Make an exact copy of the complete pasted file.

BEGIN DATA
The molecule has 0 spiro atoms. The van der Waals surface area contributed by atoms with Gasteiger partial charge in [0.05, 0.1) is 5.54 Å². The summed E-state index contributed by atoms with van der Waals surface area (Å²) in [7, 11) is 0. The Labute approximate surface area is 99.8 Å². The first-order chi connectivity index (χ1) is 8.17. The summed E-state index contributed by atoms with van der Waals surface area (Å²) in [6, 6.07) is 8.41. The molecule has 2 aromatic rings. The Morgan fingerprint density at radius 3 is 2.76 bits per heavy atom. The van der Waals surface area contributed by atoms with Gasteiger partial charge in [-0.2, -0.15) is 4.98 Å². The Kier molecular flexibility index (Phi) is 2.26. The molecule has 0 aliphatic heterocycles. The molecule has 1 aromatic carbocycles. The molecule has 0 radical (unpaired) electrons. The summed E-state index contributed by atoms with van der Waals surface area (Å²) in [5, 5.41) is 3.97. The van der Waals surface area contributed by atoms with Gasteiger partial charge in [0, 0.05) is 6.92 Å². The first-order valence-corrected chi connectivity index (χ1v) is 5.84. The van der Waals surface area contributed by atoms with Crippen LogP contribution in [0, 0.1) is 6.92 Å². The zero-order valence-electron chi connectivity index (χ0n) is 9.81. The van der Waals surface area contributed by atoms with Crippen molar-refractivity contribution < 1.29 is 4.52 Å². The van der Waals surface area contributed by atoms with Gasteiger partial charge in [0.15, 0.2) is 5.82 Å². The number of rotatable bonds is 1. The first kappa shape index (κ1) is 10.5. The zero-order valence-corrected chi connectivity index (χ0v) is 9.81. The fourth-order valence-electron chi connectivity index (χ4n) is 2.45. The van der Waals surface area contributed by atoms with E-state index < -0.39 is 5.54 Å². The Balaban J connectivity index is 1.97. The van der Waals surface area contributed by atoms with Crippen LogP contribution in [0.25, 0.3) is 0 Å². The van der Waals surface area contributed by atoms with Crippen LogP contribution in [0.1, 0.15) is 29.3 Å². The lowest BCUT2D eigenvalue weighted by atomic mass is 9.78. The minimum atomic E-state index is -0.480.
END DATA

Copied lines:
The molecule has 0 spiro atoms. The van der Waals surface area contributed by atoms with Gasteiger partial charge in [0.05, 0.1) is 5.54 Å². The summed E-state index contributed by atoms with van der Waals surface area (Å²) in [7, 11) is 0. The Labute approximate surface area is 99.8 Å². The first-order chi connectivity index (χ1) is 8.17. The summed E-state index contributed by atoms with van der Waals surface area (Å²) in [6, 6.07) is 8.41. The molecule has 2 aromatic rings. The Morgan fingerprint density at radius 3 is 2.76 bits per heavy atom. The van der Waals surface area contributed by atoms with Gasteiger partial charge in [-0.2, -0.15) is 4.98 Å². The Kier molecular flexibility index (Phi) is 2.26. The molecule has 0 aliphatic heterocycles. The molecule has 1 aromatic carbocycles. The molecule has 0 radical (unpaired) electrons. The summed E-state index contributed by atoms with van der Waals surface area (Å²) in [5, 5.41) is 3.97. The van der Waals surface area contributed by atoms with Gasteiger partial charge in [0, 0.05) is 6.92 Å². The first-order valence-corrected chi connectivity index (χ1v) is 5.84. The van der Waals surface area contributed by atoms with Crippen LogP contribution in [0, 0.1) is 6.92 Å². The zero-order valence-electron chi connectivity index (χ0n) is 9.81. The van der Waals surface area contributed by atoms with Crippen molar-refractivity contribution < 1.29 is 4.52 Å². The van der Waals surface area contributed by atoms with Gasteiger partial charge in [0.15, 0.2) is 5.82 Å². The number of rotatable bonds is 1. The first kappa shape index (κ1) is 10.5. The zero-order valence-corrected chi connectivity index (χ0v) is 9.81. The fourth-order valence-electron chi connectivity index (χ4n) is 2.45. The van der Waals surface area contributed by atoms with E-state index < -0.39 is 5.54 Å². The Balaban J connectivity index is 1.97. The van der Waals surface area contributed by atoms with Crippen LogP contribution in [0.25, 0.3) is 0 Å². The van der Waals surface area contributed by atoms with Crippen LogP contribution in [0.1, 0.15) is 29.3 Å². The lowest BCUT2D eigenvalue weighted by atomic mass is 9.78. The minimum atomic E-state index is -0.480.